Friday, September 25, 2009

I Survived Gardaland !

Boris has willingly gone along with Bill’s and my compulsion to visit every church and intriguing little courtyard in Bologna. He has been patient in restaurants and hasn’t complained too much about living in a country without ranch dressing. I kept all this in the forefront of my mind when we visited Italy’s answer to Busch Gardens: Gardaland. Yes, Gardaland. Not Terra di Garda. We stayed in the town of Peschiera del Garda, a two-hour train ride from Bologna. It is not the most beautiful part of Lake Garda but has a wonderful historical area where our hotel, the Hotel Bell'Arrivo was located. We were given a corner room with the best view we have probably ever had from a hotel, looking out onto the lake and the canal.

On our second day we took the Free Bus to Gardaland, just five minutes drive from the station. Once inside the park, we encountered a very large castle and several strolling “characters” dressed in medieval style. One of these was playing trumpet, and believe me, it really added to the sensation of stepping back into the Middle Ages when he played his rendition of “YMCA.”

The park mascot is Prezzemolo, (parsley in Italian), a multi-colored Barney-like dinosaur. (In fact now that I've seen multi-colored Prezzemelo in celluloid and plush, Barney, by comparison embodies the cool of James Dean.) Prezzemolo is EVERYWHERE. If you want to bring one of him home with you, you can go into the gift shop and buy a small, medium or large one. There are about ten thousand of them on the shelves, which is actually kind of scary. Perhaps you would rather have a tee-shirt. Well, you can have Prezzemolo on a tee-shirt. Looking for a tee-shirt with something a little different ? How about Prezzemolo on a beaded tee-shirt ? It's pretty much Prezzi (if I may be so bold as to give him a nickname) or nothing in the apparel department. I would say that the teen and preteen demographic is underserved. Unfortunately for Boris, there were no articles of clothing with rollercoaster imagery so he wound up with a Prezzemolo hat, and you know what? …once you get it away from the other 9,999 Prezzemoli it isn’t bad-looking.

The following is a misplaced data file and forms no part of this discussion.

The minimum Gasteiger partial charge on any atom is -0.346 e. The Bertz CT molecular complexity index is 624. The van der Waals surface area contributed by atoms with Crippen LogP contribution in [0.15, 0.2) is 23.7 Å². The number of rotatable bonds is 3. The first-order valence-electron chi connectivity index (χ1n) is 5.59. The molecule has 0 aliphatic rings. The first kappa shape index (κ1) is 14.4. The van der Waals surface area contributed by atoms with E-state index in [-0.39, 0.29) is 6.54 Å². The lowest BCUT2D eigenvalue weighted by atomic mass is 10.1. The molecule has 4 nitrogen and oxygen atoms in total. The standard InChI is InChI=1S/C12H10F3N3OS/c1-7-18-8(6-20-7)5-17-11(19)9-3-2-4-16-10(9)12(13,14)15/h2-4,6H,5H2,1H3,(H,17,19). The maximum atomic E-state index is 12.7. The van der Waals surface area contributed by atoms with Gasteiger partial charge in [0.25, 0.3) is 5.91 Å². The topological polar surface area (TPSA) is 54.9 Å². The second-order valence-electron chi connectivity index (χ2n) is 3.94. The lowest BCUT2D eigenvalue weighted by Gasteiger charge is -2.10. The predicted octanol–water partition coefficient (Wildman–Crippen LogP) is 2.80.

Because it was so late in the season and everyone is back in school, there were absolutely no lines. Boris was able to go on every rollercoaster, inverting and looping to his heart’s content. As far as differences between this park and an American one, I would have to say that the environment, the sculpted set-pieces were amazing in their detail and workmanship. You’d have to think that if Bernini were alive today he wouldn’t be designing fountains in Rome, he’d be the head sculptor at Gardaland, creating the Atlantis environment as shown here. I really loved this. It made me feel like I was in one of those epics with Victor Mature. I kept saying things to Bill like, “Hercules, you may have the strength of 1000 men but I will vanquish you with a flutter of my eyelashes.” Fortunately everyone around us was speaking German and hopefully didn’t understand me. Or if they did, I’ll never see them again anyway.

Everywhere there were these wonderful environments that framed various rollercoaster and spinning apparati. One resembled a Cambodian temple, another was vaguely Turkish (or maybe that was the snack bar) and a huge Space Station commanded a few of the whole park. Because Gardaland isn’t divided into “lands” a la Disney and Busch, you’d get these improbable juxtapositions: the Space Station looking down on Atlantis, for instance. It all made me think of the original Star Trek, the ones where they’d land on a planet ruled by women resembling the Bond Girls.

We spent six hours there and then successfully persuaded Boris that it was time to leave. I hope when he looks back on Gardaland, the major event of his life, he’ll stop a moment to remember the little things: the Colosseum, the Roman Forum, the Grand Canal.

No comments: